As exciting as 2016 has been for new restaurants, this year has been rough on long-standing places. Already, venerable institutions like Mark's American Cuisine and Sparrow Bar + Cookshop (the successor to t'afia) have closed. Recently, two more longtime Montrose establishments have shuttered.
French restaurant Au Petit Paris quietly closed in June after nine years in business. Located in a converted bungalow just off Shepherd, the restaurant was known for the artful, architectural presentation of its dishes.
"Thanks to all of you for the wonderful messages. Closing was a choice, not an obligation," chef Eric Legros wrote on Facebook. "So we do not want you to be sorry. I have yet to decide on my next step, but will let you know if I open another restaurant or take a position as an executive chef. Again, many thanks for all the well wishes and your patronage throughout the years. It was my pleasure serving all of you."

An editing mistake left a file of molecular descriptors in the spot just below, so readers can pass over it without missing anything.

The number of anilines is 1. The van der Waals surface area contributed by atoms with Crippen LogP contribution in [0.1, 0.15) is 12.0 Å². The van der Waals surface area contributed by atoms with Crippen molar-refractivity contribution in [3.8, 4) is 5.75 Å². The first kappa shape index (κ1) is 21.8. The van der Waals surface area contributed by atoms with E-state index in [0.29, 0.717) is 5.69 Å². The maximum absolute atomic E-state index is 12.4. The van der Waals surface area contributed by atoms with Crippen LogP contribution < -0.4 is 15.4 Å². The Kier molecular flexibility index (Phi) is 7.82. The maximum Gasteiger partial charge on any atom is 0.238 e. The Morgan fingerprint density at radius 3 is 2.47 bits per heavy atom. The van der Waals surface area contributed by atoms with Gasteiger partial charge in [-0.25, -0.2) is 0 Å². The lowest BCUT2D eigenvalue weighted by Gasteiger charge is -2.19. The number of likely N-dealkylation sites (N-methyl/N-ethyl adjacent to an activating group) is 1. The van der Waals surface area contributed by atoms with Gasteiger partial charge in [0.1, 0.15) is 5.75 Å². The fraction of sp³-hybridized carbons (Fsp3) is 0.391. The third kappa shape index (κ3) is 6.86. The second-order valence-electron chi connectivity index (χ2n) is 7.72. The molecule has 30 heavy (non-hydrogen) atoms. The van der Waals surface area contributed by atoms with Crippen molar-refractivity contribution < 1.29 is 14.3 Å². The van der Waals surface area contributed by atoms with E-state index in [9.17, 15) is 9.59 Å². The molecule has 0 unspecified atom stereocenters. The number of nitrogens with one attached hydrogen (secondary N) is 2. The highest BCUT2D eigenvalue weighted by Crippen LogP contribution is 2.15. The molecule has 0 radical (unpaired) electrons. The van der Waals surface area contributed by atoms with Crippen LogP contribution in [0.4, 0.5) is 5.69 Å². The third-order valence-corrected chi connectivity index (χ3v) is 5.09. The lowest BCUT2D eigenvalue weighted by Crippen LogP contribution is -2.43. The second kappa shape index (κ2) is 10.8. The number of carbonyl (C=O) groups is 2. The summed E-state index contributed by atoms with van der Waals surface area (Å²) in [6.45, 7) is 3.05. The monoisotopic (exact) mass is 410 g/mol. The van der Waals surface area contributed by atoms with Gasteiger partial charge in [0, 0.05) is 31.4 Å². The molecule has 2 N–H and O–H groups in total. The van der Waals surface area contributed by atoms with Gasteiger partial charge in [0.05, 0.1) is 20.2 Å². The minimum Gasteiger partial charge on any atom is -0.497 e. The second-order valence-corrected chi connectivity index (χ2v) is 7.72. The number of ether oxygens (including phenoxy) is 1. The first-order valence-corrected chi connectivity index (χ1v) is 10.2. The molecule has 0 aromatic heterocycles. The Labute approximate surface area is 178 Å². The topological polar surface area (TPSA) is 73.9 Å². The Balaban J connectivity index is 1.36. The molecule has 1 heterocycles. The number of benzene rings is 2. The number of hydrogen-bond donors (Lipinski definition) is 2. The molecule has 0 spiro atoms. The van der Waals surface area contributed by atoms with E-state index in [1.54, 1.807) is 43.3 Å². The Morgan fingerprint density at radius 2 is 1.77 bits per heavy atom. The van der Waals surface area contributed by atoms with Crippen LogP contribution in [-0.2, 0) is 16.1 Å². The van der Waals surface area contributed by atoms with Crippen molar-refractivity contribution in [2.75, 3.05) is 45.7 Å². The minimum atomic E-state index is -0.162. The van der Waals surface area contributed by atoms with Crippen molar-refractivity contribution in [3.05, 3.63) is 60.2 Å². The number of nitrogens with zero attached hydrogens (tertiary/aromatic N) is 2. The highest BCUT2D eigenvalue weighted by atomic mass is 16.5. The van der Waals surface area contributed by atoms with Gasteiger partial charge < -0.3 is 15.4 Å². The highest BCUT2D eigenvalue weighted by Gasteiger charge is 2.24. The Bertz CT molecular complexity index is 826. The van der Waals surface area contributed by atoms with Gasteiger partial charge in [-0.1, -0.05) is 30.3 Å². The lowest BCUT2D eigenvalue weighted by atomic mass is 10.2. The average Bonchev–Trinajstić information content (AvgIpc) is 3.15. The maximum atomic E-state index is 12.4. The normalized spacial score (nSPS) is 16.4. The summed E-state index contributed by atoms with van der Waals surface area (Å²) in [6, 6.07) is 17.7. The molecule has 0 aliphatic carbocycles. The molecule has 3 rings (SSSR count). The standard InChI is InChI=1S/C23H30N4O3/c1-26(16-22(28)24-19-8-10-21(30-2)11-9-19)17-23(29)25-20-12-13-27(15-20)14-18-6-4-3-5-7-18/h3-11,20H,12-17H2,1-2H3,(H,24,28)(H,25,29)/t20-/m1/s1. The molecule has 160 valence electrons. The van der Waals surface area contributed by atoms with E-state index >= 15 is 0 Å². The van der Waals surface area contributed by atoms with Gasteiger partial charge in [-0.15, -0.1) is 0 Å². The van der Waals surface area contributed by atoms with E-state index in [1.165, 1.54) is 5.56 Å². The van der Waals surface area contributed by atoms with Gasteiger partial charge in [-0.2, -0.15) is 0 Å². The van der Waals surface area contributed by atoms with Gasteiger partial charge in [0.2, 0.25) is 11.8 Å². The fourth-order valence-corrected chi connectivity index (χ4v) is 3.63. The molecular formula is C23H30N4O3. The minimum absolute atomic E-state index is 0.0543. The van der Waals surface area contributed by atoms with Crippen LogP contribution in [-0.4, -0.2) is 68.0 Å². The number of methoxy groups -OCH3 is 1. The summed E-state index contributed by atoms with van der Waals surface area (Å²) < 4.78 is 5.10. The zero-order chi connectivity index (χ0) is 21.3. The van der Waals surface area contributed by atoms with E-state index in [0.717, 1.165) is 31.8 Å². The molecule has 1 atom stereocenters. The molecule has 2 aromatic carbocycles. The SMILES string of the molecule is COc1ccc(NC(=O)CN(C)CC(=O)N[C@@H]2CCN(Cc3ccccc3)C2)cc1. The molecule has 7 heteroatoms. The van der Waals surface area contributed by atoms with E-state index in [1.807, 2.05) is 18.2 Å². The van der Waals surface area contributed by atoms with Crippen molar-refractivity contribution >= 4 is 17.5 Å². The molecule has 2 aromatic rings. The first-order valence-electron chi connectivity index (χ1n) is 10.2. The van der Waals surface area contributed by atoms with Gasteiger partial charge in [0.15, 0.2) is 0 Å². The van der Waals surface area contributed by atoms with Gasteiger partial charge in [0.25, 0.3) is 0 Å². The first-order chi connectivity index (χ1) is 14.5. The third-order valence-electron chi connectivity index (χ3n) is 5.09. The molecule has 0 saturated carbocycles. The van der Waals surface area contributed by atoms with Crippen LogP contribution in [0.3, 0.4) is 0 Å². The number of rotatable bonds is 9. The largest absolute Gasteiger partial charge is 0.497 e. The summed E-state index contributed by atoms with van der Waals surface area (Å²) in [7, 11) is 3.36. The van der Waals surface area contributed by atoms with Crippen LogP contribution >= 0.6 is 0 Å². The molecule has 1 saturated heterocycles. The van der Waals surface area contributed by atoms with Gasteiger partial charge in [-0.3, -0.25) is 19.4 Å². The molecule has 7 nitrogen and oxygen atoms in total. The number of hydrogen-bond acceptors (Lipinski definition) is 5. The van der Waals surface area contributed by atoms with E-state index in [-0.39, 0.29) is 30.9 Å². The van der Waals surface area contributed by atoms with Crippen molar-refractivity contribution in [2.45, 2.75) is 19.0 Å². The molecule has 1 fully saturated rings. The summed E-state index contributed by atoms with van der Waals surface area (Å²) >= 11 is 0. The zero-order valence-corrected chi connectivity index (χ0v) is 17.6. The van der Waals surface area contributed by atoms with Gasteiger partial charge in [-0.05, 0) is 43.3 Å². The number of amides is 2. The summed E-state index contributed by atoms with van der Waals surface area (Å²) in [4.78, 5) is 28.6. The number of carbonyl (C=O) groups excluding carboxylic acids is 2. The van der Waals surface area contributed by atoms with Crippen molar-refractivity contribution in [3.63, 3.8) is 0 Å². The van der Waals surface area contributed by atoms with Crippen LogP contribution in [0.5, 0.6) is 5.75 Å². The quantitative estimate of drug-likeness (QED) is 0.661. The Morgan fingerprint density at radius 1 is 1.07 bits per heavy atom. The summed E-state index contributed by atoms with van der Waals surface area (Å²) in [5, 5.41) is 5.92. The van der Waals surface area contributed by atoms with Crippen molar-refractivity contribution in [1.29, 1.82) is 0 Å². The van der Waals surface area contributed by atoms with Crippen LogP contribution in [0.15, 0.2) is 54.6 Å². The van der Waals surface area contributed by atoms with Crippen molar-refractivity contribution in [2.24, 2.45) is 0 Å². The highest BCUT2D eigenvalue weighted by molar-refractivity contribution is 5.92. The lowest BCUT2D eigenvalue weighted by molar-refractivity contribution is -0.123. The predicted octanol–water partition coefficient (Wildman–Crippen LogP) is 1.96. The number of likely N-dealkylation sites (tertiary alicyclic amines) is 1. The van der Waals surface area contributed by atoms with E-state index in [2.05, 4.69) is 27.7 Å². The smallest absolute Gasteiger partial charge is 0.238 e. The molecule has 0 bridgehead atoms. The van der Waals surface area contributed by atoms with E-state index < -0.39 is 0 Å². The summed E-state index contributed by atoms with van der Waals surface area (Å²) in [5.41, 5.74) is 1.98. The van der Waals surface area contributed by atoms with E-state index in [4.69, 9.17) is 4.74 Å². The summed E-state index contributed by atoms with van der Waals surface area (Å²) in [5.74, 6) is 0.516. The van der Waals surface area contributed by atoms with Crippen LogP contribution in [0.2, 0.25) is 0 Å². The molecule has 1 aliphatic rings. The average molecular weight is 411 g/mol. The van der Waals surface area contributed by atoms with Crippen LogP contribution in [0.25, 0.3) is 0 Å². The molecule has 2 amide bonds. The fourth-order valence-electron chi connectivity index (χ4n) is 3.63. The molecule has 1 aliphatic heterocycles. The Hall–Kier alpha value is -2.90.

In addition to losing a destination for classic French fare, Italian restaurant Pepino's has also closed. Food writer Nick Hall spotted a for lease sign in front of the restaurant, which is located on Richmond near Mandell. Despite the prime location, the 10-plus year old restaurant mostly flew under the radar, but it did have a couple of semi-recent moments in the media spotlight.
In 2013, John Nova Lomax wrote that he had the worst dining experience of his life there: "The service was comically bad—wrong orders, eternal waits.The food was terrible once it finally arrived. I’ve never seen a group of diners come closer to a full-on customer revolt as I did that night, nor a closer true-life resemblance to the dining room in Fawlty Towers."
On the other hand, My Table recently published an ode to Pepino's by a patron who called it "the best date spot in the neighborhood." The restaurant's day-to-day reality probably lay somewhere in the middle, of course.
Second-generation restaurant spaces in desirable locations don't stay empty for long. Whatever the future holds for both spaces, here's hoping they enjoy tenures of success that are as long as their predecessors.